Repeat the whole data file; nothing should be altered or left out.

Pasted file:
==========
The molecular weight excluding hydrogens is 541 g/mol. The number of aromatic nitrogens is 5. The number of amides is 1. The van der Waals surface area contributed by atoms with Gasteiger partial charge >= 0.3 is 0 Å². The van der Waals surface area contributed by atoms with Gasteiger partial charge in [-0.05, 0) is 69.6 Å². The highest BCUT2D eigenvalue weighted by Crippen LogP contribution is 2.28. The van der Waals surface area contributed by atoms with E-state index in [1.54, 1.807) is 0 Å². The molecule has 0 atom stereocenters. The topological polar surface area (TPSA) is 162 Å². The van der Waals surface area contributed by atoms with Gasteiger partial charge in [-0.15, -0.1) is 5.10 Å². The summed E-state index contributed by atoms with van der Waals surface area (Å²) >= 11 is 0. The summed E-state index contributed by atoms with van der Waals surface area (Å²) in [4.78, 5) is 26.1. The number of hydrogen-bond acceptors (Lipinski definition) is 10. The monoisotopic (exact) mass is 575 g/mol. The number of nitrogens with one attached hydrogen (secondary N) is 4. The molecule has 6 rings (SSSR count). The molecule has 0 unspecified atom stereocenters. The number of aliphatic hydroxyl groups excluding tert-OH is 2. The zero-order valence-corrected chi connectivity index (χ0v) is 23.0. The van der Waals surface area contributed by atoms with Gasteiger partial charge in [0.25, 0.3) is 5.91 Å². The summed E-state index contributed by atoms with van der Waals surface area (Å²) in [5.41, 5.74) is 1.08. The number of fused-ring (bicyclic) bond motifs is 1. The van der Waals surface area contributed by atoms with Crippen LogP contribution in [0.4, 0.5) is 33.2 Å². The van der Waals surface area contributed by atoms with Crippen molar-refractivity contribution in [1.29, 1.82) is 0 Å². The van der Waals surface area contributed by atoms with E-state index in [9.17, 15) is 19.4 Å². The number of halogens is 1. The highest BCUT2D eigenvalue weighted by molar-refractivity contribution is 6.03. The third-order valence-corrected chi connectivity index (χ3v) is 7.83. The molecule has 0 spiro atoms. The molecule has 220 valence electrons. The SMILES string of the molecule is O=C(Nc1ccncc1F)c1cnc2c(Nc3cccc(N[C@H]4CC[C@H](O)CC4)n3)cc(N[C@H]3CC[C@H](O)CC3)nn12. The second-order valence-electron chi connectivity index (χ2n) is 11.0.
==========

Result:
The molecular weight excluding hydrogens is 541 g/mol. The number of aromatic nitrogens is 5. The number of amides is 1. The van der Waals surface area contributed by atoms with Gasteiger partial charge >= 0.3 is 0 Å². The van der Waals surface area contributed by atoms with Gasteiger partial charge in [-0.05, 0) is 69.6 Å². The highest BCUT2D eigenvalue weighted by Crippen LogP contribution is 2.28. The van der Waals surface area contributed by atoms with E-state index in [1.54, 1.807) is 0 Å². The molecule has 0 atom stereocenters. The topological polar surface area (TPSA) is 162 Å². The van der Waals surface area contributed by atoms with Gasteiger partial charge in [-0.15, -0.1) is 5.10 Å². The summed E-state index contributed by atoms with van der Waals surface area (Å²) >= 11 is 0. The summed E-state index contributed by atoms with van der Waals surface area (Å²) in [4.78, 5) is 26.1. The number of hydrogen-bond acceptors (Lipinski definition) is 10. The monoisotopic (exact) mass is 575 g/mol. The number of nitrogens with one attached hydrogen (secondary N) is 4. The molecule has 6 rings (SSSR count). The molecule has 0 unspecified atom stereocenters. The number of aliphatic hydroxyl groups excluding tert-OH is 2. The zero-order valence-corrected chi connectivity index (χ0v) is 23.0. The van der Waals surface area contributed by atoms with Gasteiger partial charge in [0.25, 0.3) is 5.91 Å². The summed E-state index contributed by atoms with van der Waals surface area (Å²) in [5.41, 5.74) is 1.08. The number of fused-ring (bicyclic) bond motifs is 1. The van der Waals surface area contributed by atoms with Crippen LogP contribution in [0.4, 0.5) is 33.2 Å². The van der Waals surface area contributed by atoms with Crippen molar-refractivity contribution in [1.29, 1.82) is 0 Å². The van der Waals surface area contributed by atoms with E-state index in [9.17, 15) is 19.4 Å². The number of halogens is 1. The highest BCUT2D eigenvalue weighted by molar-refractivity contribution is 6.03. The third-order valence-corrected chi connectivity index (χ3v) is 7.83. The molecule has 0 spiro atoms. The molecule has 220 valence electrons. The SMILES string of the molecule is O=C(Nc1ccncc1F)c1cnc2c(Nc3cccc(N[C@H]4CC[C@H](O)CC4)n3)cc(N[C@H]3CC[C@H](O)CC3)nn12. The second-order valence-electron chi connectivity index (χ2n) is 11.0.